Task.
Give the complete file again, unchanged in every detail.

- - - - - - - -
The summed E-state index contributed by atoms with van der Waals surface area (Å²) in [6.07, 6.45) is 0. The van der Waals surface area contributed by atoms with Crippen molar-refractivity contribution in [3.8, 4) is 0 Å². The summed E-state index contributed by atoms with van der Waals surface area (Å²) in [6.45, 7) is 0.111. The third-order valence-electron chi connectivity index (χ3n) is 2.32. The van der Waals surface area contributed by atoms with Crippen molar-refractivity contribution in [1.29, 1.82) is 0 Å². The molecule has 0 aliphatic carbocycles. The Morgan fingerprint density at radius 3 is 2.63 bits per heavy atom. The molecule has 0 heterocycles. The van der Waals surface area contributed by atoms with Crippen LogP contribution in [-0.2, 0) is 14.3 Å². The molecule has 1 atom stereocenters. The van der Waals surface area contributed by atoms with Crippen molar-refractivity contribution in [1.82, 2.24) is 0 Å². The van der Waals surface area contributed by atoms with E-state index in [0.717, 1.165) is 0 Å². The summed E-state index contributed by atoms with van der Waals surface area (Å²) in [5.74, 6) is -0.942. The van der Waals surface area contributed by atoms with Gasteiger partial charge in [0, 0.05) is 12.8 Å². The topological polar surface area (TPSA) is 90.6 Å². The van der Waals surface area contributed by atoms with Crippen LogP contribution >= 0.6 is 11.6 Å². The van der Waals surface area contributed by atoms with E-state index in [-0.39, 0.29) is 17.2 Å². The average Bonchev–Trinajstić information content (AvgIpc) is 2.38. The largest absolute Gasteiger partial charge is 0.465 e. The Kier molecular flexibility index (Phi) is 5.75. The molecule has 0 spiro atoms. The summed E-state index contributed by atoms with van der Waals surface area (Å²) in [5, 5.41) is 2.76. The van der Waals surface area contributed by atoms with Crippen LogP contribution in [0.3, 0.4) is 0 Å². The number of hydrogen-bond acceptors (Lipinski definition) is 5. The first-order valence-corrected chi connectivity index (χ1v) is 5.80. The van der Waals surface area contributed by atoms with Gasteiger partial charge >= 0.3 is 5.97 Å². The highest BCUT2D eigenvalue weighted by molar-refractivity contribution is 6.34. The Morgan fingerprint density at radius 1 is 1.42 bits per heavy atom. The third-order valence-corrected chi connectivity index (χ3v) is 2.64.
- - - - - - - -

The summed E-state index contributed by atoms with van der Waals surface area (Å²) in [6.07, 6.45) is 0. The van der Waals surface area contributed by atoms with Crippen molar-refractivity contribution in [3.8, 4) is 0 Å². The summed E-state index contributed by atoms with van der Waals surface area (Å²) in [6.45, 7) is 0.111. The third-order valence-electron chi connectivity index (χ3n) is 2.32. The van der Waals surface area contributed by atoms with Crippen molar-refractivity contribution in [1.29, 1.82) is 0 Å². The molecule has 0 aliphatic carbocycles. The Morgan fingerprint density at radius 3 is 2.63 bits per heavy atom. The molecule has 0 heterocycles. The van der Waals surface area contributed by atoms with Crippen LogP contribution in [-0.2, 0) is 14.3 Å². The molecule has 1 atom stereocenters. The van der Waals surface area contributed by atoms with Crippen molar-refractivity contribution in [1.82, 2.24) is 0 Å². The van der Waals surface area contributed by atoms with E-state index in [0.717, 1.165) is 0 Å². The summed E-state index contributed by atoms with van der Waals surface area (Å²) in [5.74, 6) is -0.942. The van der Waals surface area contributed by atoms with Gasteiger partial charge in [0, 0.05) is 12.8 Å². The topological polar surface area (TPSA) is 90.6 Å². The van der Waals surface area contributed by atoms with Crippen LogP contribution >= 0.6 is 11.6 Å². The van der Waals surface area contributed by atoms with E-state index in [-0.39, 0.29) is 17.2 Å². The average Bonchev–Trinajstić information content (AvgIpc) is 2.38. The largest absolute Gasteiger partial charge is 0.465 e. The Kier molecular flexibility index (Phi) is 5.75. The molecule has 0 spiro atoms. The summed E-state index contributed by atoms with van der Waals surface area (Å²) in [5, 5.41) is 2.76. The van der Waals surface area contributed by atoms with Crippen LogP contribution in [0.3, 0.4) is 0 Å². The number of hydrogen-bond acceptors (Lipinski definition) is 5. The first-order valence-corrected chi connectivity index (χ1v) is 5.80. The van der Waals surface area contributed by atoms with Gasteiger partial charge >= 0.3 is 5.97 Å². The highest BCUT2D eigenvalue weighted by molar-refractivity contribution is 6.34. The Morgan fingerprint density at radius 1 is 1.42 bits per heavy atom. The third-order valence-corrected chi connectivity index (χ3v) is 2.64.